The technology which is used to transform the factbase (and therefore the source code) is called “Conditional Transformations” (or short: CTs). In this section we will describe how to define basic and parameterized CTs, how to run them manually and how to examine the changes they did on the factbase. To save time while writing conditions and transformations you can use the Source Templates feature.
Conditional Transformations are named specifications of program transformations. They consist of a name, a precondition and a transformation. If the precondition holds the transformation is executed.
A CT is represented in JTransformer by the Prolog fact ct/3. Its first argument is the head of the CT, the second one is its condition and the third one is the transformation description.
Below is a simple 'addField' CT. It creates the field 'newField' in the class 'MyClass' and sets the field's visibility to public. If you don't use the JT_Tutorial project just replace 'MyClass' by the name of any Class in your project.
ct( addField, % HEAD ( % CONDITION classT(Class, _, 'MyClass', _, _), % Get the ID belonging to class 'MyClass' not(externalT(Class)), % ... which is no external class not( fieldT(Field, Class, _, 'newField', _) ), % Make sure, that no field with the % name 'newField' exists basicTypeT(IntType, int), % Get the ID belongig to type int new_id(Field), % Field is a yet unused ID new_id(Modifier) % ... and so is Modifier ), ( % TRANSFORMATION: add(fieldT(Field, Class, IntType, 'newField', null)), % Add the field add(modifierT(Modifier, Field, 'public')), % Make it public add_to_class(Class, Field) % Let the class know, that it has a new member ) ).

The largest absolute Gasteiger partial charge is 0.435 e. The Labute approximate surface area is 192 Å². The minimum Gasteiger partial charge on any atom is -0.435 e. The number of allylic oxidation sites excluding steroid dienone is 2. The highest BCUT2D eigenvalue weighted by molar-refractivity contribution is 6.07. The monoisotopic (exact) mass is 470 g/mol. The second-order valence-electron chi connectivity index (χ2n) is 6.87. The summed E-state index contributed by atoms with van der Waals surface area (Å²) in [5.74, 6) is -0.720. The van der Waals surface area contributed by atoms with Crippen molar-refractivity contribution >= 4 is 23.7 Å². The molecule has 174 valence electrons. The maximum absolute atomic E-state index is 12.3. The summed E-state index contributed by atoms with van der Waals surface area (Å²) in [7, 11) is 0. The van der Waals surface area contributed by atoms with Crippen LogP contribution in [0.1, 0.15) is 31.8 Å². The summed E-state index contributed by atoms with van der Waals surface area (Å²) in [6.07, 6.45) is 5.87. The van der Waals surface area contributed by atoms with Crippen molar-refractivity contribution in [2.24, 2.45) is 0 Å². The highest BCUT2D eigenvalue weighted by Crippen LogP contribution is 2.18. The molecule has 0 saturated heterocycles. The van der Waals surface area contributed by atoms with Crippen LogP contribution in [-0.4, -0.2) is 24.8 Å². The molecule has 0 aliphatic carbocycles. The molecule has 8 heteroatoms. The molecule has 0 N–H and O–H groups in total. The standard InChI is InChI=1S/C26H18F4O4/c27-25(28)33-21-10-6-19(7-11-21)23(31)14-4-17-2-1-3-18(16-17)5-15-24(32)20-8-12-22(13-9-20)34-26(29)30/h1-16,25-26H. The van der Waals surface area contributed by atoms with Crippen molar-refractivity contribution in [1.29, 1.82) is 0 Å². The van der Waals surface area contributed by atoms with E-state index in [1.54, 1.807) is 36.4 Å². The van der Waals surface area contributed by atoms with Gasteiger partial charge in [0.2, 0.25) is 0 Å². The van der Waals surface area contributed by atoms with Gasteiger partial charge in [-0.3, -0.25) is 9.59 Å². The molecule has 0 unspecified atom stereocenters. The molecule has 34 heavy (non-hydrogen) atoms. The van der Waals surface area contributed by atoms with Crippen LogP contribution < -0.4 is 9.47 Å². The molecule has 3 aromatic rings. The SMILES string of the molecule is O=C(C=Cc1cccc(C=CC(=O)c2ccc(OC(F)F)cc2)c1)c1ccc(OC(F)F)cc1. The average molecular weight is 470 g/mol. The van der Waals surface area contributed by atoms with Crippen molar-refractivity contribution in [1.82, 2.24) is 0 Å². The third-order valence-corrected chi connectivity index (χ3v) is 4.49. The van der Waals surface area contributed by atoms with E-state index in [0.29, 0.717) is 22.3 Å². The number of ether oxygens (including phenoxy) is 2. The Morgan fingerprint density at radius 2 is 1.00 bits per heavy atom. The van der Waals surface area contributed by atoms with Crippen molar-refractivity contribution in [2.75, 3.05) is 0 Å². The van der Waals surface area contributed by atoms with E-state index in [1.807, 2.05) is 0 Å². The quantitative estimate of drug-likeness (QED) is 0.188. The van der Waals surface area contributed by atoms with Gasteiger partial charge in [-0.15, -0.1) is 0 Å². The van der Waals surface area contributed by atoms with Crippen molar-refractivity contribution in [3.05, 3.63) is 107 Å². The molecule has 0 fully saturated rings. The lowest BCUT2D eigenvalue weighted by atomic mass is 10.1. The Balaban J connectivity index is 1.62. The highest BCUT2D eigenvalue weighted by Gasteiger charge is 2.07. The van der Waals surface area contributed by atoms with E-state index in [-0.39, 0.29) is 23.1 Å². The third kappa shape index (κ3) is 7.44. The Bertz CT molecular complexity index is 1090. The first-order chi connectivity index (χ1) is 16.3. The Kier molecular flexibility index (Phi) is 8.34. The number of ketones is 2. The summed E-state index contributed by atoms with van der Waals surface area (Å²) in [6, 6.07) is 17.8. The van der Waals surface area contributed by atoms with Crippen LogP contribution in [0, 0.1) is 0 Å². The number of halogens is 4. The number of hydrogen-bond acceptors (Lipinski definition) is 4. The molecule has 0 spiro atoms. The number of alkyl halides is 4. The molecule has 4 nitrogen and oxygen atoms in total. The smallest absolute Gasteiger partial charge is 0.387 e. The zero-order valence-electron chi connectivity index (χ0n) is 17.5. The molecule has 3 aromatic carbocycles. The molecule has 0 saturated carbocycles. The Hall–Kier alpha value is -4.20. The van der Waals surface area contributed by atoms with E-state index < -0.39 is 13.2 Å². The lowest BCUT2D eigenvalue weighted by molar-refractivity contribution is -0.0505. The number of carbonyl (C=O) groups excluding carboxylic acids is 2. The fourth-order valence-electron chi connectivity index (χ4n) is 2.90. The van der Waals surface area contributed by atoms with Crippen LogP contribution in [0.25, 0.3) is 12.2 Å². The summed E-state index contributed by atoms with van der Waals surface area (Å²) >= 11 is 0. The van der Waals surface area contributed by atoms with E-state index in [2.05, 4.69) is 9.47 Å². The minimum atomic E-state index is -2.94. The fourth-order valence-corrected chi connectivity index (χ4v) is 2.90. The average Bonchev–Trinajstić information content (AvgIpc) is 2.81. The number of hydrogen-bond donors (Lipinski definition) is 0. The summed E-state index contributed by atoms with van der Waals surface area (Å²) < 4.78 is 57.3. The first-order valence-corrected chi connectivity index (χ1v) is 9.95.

The precondition describes structural requirements on the program to be transformed. It consists of Program Element Facts (PEF) and invocations of Prolog predicates connected by the usual boolean operators written in Prolog syntax:
Every non-negated PEF in the precondition is a check whether a corresponding program element exists in the internal representation of the program that we want to transform. In addition, the predicate 'new_id(Id)' is used to generate unique identifiers for new PEFs to be created in the transformation part. It binds the free variable Id to a new, unique identifier. In the example above, this is used to generate the identifier for the PEF representing 'newField'.
The transformation part can contain a conjunction of the following operations that transform the fact representation as their names suggest:
There are also some useful commands, which you can use in a transformation, under Java Transformations.
You can parametrize a CT head by appending comma-separated variables enclosed by parenthesis. The parameters can be used to pass values to a CT application and to link multiple CTs that are invoked together. If you just want to replace a specific call (and not all calls) you can use the parameterized version and bind the paramter “CallId” to the ID of the specific call.